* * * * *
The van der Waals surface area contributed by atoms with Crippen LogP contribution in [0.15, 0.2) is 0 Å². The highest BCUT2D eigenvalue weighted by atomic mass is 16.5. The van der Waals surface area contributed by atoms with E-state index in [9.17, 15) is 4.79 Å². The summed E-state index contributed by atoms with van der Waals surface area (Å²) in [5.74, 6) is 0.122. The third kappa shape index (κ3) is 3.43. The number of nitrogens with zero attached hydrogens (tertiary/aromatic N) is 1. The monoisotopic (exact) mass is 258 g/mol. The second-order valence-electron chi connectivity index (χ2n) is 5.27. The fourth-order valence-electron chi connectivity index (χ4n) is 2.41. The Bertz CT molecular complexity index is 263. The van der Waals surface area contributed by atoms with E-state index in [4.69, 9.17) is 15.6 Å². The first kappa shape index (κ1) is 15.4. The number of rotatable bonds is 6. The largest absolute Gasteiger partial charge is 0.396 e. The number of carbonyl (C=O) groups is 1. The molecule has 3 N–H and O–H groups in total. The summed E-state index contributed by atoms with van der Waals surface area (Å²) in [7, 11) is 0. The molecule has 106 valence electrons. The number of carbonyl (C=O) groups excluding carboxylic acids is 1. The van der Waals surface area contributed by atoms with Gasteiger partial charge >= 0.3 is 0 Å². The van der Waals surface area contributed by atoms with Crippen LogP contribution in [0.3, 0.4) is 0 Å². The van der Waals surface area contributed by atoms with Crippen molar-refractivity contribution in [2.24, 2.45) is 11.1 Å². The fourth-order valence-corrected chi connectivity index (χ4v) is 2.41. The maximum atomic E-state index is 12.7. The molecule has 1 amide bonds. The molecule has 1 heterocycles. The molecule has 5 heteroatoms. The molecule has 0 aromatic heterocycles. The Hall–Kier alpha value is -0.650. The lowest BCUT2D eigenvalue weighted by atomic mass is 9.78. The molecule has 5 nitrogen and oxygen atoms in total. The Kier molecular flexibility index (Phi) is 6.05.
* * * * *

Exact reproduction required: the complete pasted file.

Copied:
The van der Waals surface area contributed by atoms with Crippen LogP contribution in [0.15, 0.2) is 0 Å². The highest BCUT2D eigenvalue weighted by atomic mass is 16.5. The van der Waals surface area contributed by atoms with E-state index in [9.17, 15) is 4.79 Å². The summed E-state index contributed by atoms with van der Waals surface area (Å²) in [5.74, 6) is 0.122. The third kappa shape index (κ3) is 3.43. The number of nitrogens with zero attached hydrogens (tertiary/aromatic N) is 1. The monoisotopic (exact) mass is 258 g/mol. The second-order valence-electron chi connectivity index (χ2n) is 5.27. The fourth-order valence-electron chi connectivity index (χ4n) is 2.41. The Bertz CT molecular complexity index is 263. The van der Waals surface area contributed by atoms with E-state index in [4.69, 9.17) is 15.6 Å². The first kappa shape index (κ1) is 15.4. The number of rotatable bonds is 6. The largest absolute Gasteiger partial charge is 0.396 e. The number of carbonyl (C=O) groups is 1. The molecule has 3 N–H and O–H groups in total. The summed E-state index contributed by atoms with van der Waals surface area (Å²) in [7, 11) is 0. The molecule has 106 valence electrons. The number of carbonyl (C=O) groups excluding carboxylic acids is 1. The van der Waals surface area contributed by atoms with Gasteiger partial charge >= 0.3 is 0 Å². The van der Waals surface area contributed by atoms with Crippen LogP contribution in [0.3, 0.4) is 0 Å². The van der Waals surface area contributed by atoms with Crippen molar-refractivity contribution in [2.24, 2.45) is 11.1 Å². The fourth-order valence-corrected chi connectivity index (χ4v) is 2.41. The maximum atomic E-state index is 12.7. The molecule has 1 amide bonds. The molecule has 1 heterocycles. The molecule has 5 heteroatoms. The molecule has 0 aromatic heterocycles. The Hall–Kier alpha value is -0.650. The lowest BCUT2D eigenvalue weighted by atomic mass is 9.78. The molecule has 5 nitrogen and oxygen atoms in total. The Kier molecular flexibility index (Phi) is 6.05.